Encyclopedia of Coastal Science

2019 Edition
| Editors: Charles W. Finkl, Christopher Makowski

Mass Wasting

  • Alan S. TrenhaileEmail author
Reference work entry
DOI: https://doi.org/10.1007/978-3-319-93806-6_210

Mass wasting, the movement of material downslope by gravity, occurs as slopes evolve toward stable, equilibrium forms. Active coastal slopes are often in short rather than long-term stability, because of wave undercutting, oversteepening, and the removal of basal debris. For convenience, a distinction is made in this discussion between the types of mass wasting that occur on rock and cohesive clay coasts. Some slope movements occur on both types of coast, however, and many cliffs consist of variable combinations of rock and clay. Nevertheless, translational slides and the free fall of material from steep slopes tend to be typical of rock coasts, whereas deep rotational slumps and shallower slides and flows of wet material are more common on cohesive clay coasts (Trenhaile 1987, 1997; Sunamura 1992; Viles and Spencer 1995).

Rock Coasts

Fresh rock surfaces and the presence of debris at the foot of cliffs testify to the importance of rock falls on many coasts. Although they occur more...

This is a preview of subscription content, log in to check access.


  1. Allison RJ, Kimber OG (1998) Modelling failure mechanisms to explain rock slope change along the Isle of Purbeck Coast, UK. Earth Surf Process Landf 23:731–750CrossRefGoogle Scholar
  2. Bromhead EN (1979) Factors affecting the transition between the various types of mass movement in coastal cliffs consisting largely of over-consolidated clay with special reference to southern England. Q J Eng Geol 12:291–300CrossRefGoogle Scholar
  3. Brunsden D (1984) Mudslides. In: Brunsden D, Prior DB (eds) Slope instability. Wiley, Chichester, pp 363–418Google Scholar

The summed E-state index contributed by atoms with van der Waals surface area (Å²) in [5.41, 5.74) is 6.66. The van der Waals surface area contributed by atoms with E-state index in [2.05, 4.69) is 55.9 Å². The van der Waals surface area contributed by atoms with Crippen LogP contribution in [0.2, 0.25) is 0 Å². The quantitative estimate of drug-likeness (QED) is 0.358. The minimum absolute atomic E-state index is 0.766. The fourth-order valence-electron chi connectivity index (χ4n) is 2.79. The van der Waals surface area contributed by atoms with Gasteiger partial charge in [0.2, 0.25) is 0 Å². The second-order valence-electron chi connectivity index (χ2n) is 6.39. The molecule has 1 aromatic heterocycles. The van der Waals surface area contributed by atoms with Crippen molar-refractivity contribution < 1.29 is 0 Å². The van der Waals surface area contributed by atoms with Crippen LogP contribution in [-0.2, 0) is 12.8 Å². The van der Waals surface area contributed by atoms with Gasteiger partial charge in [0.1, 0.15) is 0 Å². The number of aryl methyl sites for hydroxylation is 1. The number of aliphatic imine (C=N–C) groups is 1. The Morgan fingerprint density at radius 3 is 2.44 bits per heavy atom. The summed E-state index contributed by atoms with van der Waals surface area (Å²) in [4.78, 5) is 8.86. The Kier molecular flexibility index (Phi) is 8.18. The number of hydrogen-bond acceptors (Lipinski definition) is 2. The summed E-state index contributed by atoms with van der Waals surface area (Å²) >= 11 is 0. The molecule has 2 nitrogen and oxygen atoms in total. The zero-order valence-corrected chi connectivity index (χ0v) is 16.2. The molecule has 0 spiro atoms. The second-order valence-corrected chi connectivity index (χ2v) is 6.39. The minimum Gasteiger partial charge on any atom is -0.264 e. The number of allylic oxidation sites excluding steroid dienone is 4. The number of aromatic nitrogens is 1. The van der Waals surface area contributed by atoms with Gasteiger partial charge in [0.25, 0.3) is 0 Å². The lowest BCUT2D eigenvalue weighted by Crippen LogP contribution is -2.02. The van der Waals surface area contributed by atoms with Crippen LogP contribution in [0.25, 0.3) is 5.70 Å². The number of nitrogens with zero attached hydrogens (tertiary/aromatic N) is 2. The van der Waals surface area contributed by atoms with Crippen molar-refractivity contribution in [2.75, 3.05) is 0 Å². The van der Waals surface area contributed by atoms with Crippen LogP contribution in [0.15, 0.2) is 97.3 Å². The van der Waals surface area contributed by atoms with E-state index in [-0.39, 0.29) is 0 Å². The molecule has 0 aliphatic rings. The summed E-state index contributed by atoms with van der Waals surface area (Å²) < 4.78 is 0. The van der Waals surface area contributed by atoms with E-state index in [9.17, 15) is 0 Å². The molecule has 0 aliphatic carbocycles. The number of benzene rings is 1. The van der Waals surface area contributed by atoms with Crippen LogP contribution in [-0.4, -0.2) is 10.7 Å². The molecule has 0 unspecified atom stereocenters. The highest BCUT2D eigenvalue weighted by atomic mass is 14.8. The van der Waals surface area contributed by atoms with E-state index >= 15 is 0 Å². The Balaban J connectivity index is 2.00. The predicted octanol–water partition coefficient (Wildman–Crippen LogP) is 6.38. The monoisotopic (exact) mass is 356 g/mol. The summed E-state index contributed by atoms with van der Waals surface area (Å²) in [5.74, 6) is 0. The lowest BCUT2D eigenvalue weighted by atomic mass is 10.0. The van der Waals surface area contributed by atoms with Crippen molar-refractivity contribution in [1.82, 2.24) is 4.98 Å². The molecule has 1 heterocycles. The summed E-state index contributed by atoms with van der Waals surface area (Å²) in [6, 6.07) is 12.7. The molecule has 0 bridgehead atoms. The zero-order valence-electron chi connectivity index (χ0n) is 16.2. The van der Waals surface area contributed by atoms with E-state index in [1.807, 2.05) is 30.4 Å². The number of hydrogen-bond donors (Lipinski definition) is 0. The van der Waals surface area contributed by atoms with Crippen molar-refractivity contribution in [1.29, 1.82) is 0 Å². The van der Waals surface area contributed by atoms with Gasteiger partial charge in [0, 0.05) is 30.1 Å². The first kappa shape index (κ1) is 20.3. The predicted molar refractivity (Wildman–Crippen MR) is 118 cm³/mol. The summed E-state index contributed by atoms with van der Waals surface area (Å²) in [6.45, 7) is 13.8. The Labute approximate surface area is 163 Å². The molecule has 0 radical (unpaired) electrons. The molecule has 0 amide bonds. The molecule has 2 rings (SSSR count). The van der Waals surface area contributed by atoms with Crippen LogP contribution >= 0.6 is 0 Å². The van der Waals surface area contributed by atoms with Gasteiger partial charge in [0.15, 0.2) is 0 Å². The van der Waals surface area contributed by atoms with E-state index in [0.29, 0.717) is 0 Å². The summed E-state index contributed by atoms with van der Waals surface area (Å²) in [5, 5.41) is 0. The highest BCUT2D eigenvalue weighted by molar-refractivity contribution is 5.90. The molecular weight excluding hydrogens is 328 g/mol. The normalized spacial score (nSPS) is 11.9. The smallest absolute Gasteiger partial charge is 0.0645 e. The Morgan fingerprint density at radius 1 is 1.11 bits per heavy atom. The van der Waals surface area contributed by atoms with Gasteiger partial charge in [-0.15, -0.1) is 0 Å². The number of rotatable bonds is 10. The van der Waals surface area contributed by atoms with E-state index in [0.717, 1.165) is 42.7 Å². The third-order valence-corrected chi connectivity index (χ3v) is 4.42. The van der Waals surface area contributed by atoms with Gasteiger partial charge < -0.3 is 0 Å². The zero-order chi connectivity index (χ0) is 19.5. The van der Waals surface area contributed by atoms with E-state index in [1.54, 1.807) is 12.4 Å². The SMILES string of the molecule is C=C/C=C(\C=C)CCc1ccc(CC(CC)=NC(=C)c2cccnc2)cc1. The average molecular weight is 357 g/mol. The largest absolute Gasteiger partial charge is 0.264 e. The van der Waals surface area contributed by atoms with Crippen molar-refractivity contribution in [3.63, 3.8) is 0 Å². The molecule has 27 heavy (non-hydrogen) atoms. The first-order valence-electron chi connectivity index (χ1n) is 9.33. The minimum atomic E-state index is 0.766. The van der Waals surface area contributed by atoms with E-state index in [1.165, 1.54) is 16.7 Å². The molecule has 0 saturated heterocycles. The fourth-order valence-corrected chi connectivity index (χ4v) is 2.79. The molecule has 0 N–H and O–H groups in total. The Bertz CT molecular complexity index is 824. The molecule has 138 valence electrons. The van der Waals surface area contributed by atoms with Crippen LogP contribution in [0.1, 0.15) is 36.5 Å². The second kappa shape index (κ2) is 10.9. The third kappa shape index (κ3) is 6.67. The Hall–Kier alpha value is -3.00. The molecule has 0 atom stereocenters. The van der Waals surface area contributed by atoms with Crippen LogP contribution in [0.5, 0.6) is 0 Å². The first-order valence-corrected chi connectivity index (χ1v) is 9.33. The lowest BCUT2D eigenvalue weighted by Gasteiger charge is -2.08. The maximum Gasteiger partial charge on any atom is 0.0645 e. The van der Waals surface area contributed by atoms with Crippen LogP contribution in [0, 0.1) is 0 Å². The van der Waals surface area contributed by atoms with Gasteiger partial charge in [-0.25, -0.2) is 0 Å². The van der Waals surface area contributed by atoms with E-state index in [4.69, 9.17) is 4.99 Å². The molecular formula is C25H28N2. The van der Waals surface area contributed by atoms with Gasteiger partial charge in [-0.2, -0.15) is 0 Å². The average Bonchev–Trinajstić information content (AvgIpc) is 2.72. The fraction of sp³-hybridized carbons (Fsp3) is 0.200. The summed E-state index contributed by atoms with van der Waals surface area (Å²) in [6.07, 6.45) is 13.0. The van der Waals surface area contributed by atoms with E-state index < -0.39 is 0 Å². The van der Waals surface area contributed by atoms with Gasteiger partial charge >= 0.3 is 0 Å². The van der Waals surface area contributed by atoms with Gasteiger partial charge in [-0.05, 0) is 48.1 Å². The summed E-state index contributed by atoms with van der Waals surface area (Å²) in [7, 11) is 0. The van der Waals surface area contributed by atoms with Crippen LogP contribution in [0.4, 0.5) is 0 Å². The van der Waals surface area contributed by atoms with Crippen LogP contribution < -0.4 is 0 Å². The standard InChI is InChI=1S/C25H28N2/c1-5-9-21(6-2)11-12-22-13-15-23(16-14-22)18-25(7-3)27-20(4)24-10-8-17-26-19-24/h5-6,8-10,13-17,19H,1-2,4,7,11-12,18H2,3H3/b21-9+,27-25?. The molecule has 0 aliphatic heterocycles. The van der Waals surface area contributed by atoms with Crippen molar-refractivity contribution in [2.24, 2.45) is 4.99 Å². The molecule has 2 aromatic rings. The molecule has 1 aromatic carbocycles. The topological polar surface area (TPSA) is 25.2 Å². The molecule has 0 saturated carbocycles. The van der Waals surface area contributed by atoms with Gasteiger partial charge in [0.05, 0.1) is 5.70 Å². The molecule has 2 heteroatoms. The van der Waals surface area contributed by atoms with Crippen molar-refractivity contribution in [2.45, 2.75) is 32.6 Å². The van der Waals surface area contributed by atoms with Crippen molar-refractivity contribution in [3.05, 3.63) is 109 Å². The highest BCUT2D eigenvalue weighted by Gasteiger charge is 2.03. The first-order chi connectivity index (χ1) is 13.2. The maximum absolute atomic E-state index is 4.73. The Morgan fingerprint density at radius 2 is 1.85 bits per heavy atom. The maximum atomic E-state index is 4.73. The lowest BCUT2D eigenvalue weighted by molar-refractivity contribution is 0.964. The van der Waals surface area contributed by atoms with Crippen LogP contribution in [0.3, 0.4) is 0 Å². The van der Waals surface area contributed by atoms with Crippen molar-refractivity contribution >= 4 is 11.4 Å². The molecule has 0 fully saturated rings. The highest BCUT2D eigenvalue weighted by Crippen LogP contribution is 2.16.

4. Davies P, Williams AT (1986) Cave development in lower Lias coastal cliffs, the Glamorgan Heritage Coast, Wales, UK. In: Sigbjarnarson G (ed) Iceland coastal and river symposium proceedings. National Energy Authority, Reykjavik, pp 75–92Google Scholar
  5. Davies P, Williams AT, Bomboe P (1998) Numerical analysis of coastal cliff failure along the Pembrokeshire Coast National Park, UK. Earth Surf Process Landf 23:1123–1134CrossRefGoogle Scholar
  6. Griggs GB, Trenhaile AS (1994) Coastal cliffs and platforms. In: Carter RWG, Woodroffe CD (eds) Coastal evolution. Cambridge University Press, Cambridge, pp 425–450Google Scholar
  7. Hutchinson JN (1973) The response of London clay cliffs to differing rates of toe erosion. Geol Appl Idrogeol 8:211–239Google Scholar
  8. Jones DG, Williams AT (1991) statistical analysis of factors influencing cliff erosion along a section of the west Wales Coast, UK. Earth Surf Process Landf 16:95–111CrossRefGoogle Scholar
  9. Muir-Wood AM (1971) Engineering aspects of coastal landslides. Proc Inst Civ Eng 50:257–276Google Scholar
  10. Quigley RM, Gelinas PJ, Bou WT, Packer RW (1977) Cyclic erosion-instability relationships: Lake Erie north shore bluffs. Can Geotech J 14:310–323CrossRefGoogle Scholar
  11. Shih S-M, Komar PD (1994) Sediments, beach morphology and sea cliff erosion within an Oregon Coast littoral cell. J Coast Res 10:144–157Google Scholar
  12. Sunamura T (1992) Geomorphology of rocky coasts. Wiley, ChichesterGoogle Scholar
  13. Terzaghi K (1962) Stability of steep slopes on hard unweathered rock. Géotechnique 12:251–270CrossRefGoogle Scholar
  14. Trenhaile AS (1987) The geomorphology of rock coasts. Oxford University Press, OxfordGoogle Scholar
  15. Trenhaile AS (1997) Coastal dynamics and landforms. Oxford University Press, OxfordGoogle Scholar
  16. Viles H, Spencer T (1995) Coastal problems. Edward Arnold, LondonGoogle Scholar

Copyright information

© Springer Nature Switzerland AG 2019

Authors and Affiliations

  1. 1.Geography DepartmentUniversity of WindsorWindsorCanada